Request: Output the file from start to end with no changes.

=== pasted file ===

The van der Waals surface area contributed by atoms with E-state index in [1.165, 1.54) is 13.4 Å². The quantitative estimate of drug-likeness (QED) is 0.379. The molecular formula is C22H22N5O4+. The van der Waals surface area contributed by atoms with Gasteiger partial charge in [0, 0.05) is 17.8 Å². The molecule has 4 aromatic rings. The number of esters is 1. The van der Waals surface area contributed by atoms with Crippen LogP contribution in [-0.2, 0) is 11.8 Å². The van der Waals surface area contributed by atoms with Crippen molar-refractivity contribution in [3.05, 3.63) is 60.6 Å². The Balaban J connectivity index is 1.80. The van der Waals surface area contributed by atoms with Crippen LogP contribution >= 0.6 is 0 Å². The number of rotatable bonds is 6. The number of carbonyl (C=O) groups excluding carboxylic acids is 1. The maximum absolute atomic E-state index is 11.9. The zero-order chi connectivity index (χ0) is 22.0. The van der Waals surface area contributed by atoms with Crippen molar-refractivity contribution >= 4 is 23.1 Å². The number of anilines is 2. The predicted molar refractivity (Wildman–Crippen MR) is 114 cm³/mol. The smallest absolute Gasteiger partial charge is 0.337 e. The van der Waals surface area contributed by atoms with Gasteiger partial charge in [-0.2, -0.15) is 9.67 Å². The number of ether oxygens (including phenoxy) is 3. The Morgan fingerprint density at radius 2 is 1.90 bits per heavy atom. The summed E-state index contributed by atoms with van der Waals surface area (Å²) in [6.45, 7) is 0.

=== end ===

The van der Waals surface area contributed by atoms with E-state index in [1.165, 1.54) is 13.4 Å². The quantitative estimate of drug-likeness (QED) is 0.379. The molecular formula is C22H22N5O4+. The van der Waals surface area contributed by atoms with Gasteiger partial charge in [0, 0.05) is 17.8 Å². The molecule has 4 aromatic rings. The number of esters is 1. The van der Waals surface area contributed by atoms with Crippen LogP contribution in [-0.2, 0) is 11.8 Å². The van der Waals surface area contributed by atoms with Crippen molar-refractivity contribution in [3.05, 3.63) is 60.6 Å². The Balaban J connectivity index is 1.80. The van der Waals surface area contributed by atoms with Crippen LogP contribution >= 0.6 is 0 Å². The number of rotatable bonds is 6. The number of carbonyl (C=O) groups excluding carboxylic acids is 1. The maximum absolute atomic E-state index is 11.9. The zero-order chi connectivity index (χ0) is 22.0. The van der Waals surface area contributed by atoms with Crippen molar-refractivity contribution >= 4 is 23.1 Å². The number of anilines is 2. The predicted molar refractivity (Wildman–Crippen MR) is 114 cm³/mol. The smallest absolute Gasteiger partial charge is 0.337 e. The van der Waals surface area contributed by atoms with Gasteiger partial charge in [-0.2, -0.15) is 9.67 Å². The number of ether oxygens (including phenoxy) is 3. The Morgan fingerprint density at radius 2 is 1.90 bits per heavy atom. The summed E-state index contributed by atoms with van der Waals surface area (Å²) in [6.45, 7) is 0.